Finally, add 2 cups chicken broth, 1 cup water, and stir until everything is well combined. Place a lid on the pot, turn the heat up to medium-high, and let it come to a boil. As soon as it reaches a boil, lift the lid briefly to stir, replace the lid, turn the heat down to low, and let simmer for 10-12 minutes, or until the pasta is tender. Stir every few minutes to keep the pasta from sticking, but replace the lid quickly to prevent heat loss. It needs to simmer the whole time for the pasta to cook. 

Simmered Pastalaya

If you notice that it’s still quite soupy at around the 8-minute mark, you can let it simmer the last couple of minutes without the lid. A little thick saucy liquid at the bottom of the pot is okay.

Add Cream to Pastalaya

Stir in 2 Tbsp half-and-half or cream.

Add Parsley and Green Onion to the pot

While the pasta is simmering, pull the leaves off half a bunch of parsley and give them a good chop. Slice half a bunch of green onions as well. Stir most of the parsley and green onions into the pasta, saving a little to sprinkle over top of each bowl.

Finished pot of Pastalaya

And there you have it. Pastalaya, a delicious Louisiana-style one-pot pasta! NOM.

Close up of a bowl full of Pastalaya
Side view of a spoonful of Pastalaya being scooped out of the pot

Happy Mardi Gras!

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  1. We enjoyed this. I made a few modifications but basically followed the recipe. We will definitely make again. It makes a huge amount!

  2. I make this at least twice a year since 2018. Always delicious, always budget friendly.

  3. Greetings from Baton Rouge, LA! I just tried this recipe Sunday March 10, 2024, and it turned out DELICIOUS! I added shrimp and chicken thighs along with the Andouille sausage. We had salad and yeast rolls with it! Thanks for sharing!

  4. Your way of making this is fantastic. However, I want to stress that this is New Orleans style pastalaya. I used to cook jambalaya and pastalaya that way, too, because I’m originally from Chalmette. However, I now live in the Gonzales area. Gonzales is known as the jambalaya capital of the world. They do t make a tomato based jambalaya or pastalaya…they make it roux jambalaya and pastalaya. So if you leave out the tomatoes and make a roux instead, add some pork temple meat or bite sized pieces of the darker meat of the Boston butt portion, use beef broth instead of chicken and use spaghetti noodles instead of penne, you will have what we in Gonzales call pastalaya. I like it both ways! Thanks for the recipe!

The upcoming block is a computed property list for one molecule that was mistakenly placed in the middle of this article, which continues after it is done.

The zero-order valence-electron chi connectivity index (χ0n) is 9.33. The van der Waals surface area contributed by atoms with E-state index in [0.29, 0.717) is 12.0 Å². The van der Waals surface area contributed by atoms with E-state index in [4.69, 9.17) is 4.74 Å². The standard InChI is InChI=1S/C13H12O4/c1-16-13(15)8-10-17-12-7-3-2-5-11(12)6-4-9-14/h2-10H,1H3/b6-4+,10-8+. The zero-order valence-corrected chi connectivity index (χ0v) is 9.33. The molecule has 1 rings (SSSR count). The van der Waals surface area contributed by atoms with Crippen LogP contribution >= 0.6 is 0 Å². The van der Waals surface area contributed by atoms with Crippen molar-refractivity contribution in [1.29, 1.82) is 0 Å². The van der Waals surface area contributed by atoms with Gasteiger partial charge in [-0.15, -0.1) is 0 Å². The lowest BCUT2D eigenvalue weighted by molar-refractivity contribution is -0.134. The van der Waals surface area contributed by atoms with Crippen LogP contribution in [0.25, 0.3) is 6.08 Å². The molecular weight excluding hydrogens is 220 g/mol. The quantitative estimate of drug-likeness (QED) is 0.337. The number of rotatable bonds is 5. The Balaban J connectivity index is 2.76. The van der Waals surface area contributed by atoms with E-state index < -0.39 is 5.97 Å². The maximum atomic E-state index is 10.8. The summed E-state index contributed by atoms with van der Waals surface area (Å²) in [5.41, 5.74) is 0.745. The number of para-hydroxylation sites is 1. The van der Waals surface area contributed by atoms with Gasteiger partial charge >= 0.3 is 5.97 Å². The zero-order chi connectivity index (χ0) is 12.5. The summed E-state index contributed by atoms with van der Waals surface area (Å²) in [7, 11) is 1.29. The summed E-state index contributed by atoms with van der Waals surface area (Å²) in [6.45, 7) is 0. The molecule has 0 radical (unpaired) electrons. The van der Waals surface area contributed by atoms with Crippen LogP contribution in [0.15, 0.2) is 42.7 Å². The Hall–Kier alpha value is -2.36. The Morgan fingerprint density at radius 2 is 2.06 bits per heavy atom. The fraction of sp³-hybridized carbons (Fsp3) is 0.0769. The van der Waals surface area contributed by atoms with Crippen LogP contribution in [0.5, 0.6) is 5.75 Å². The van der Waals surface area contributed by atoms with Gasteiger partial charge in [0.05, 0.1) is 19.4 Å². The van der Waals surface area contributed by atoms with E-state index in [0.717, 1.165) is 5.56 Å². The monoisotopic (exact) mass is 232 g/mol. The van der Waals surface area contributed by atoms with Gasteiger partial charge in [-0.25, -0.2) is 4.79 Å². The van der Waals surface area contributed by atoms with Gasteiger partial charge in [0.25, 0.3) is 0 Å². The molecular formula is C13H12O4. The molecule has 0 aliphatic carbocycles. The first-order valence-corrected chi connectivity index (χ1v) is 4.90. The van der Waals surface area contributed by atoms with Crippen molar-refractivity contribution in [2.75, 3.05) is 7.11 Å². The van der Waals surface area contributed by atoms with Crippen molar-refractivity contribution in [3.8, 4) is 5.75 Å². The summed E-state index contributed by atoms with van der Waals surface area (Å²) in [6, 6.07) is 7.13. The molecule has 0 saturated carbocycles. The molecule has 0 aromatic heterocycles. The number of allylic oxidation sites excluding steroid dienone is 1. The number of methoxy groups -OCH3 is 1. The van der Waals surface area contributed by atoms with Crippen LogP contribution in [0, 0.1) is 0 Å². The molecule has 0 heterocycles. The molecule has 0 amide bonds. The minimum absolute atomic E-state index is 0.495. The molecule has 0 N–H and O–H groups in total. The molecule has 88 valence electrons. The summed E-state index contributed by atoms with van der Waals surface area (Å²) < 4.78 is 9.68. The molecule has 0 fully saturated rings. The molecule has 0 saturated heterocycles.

1. Whoa! Now THAT sounds like a great modification — your “Gonzales style”! Beef broth instead of chicken, and the addition of flavorful pork, and san the tomatoes… I’m not sold on the spaghetti or lack of tomatoes – but I’m willing to give it a try! Cheers!

  5. Not too spicy. Almost has a “refreshing” taste. Very pleasant and flavorful. Tomatoes and sausage bring a party each time you get a piece of each. Recipe saved!

  6. I looked at the date and realized I haven’t been quite cooking it for a full 10 years. But Beth, if you’re out there, I am still cooking this one!

    1. Thank YOU for hanging out with me (online) for almost ten years!! :)

  7. I have been making this for what seems like a decade now and my partner still requests it. Still good! We like to serve with rice on the side inside of cooking the pasta in. I also like to blend up the veggies and tomatoes in my food processor so it comes out smooth. I like it better without the chunks but it’s absolutely delicious either way.

  8. This is delicious. I did need to cook my poster about 8 extra minutes to get to al dente, and I began to check at 11 minutes. My husband loved it and felt that I’d cooked him something very special. This recipe lends itself to being even faster if I’d want to cut up the trinity, garlic, mix spices etc. the day before…..super quick to pull together.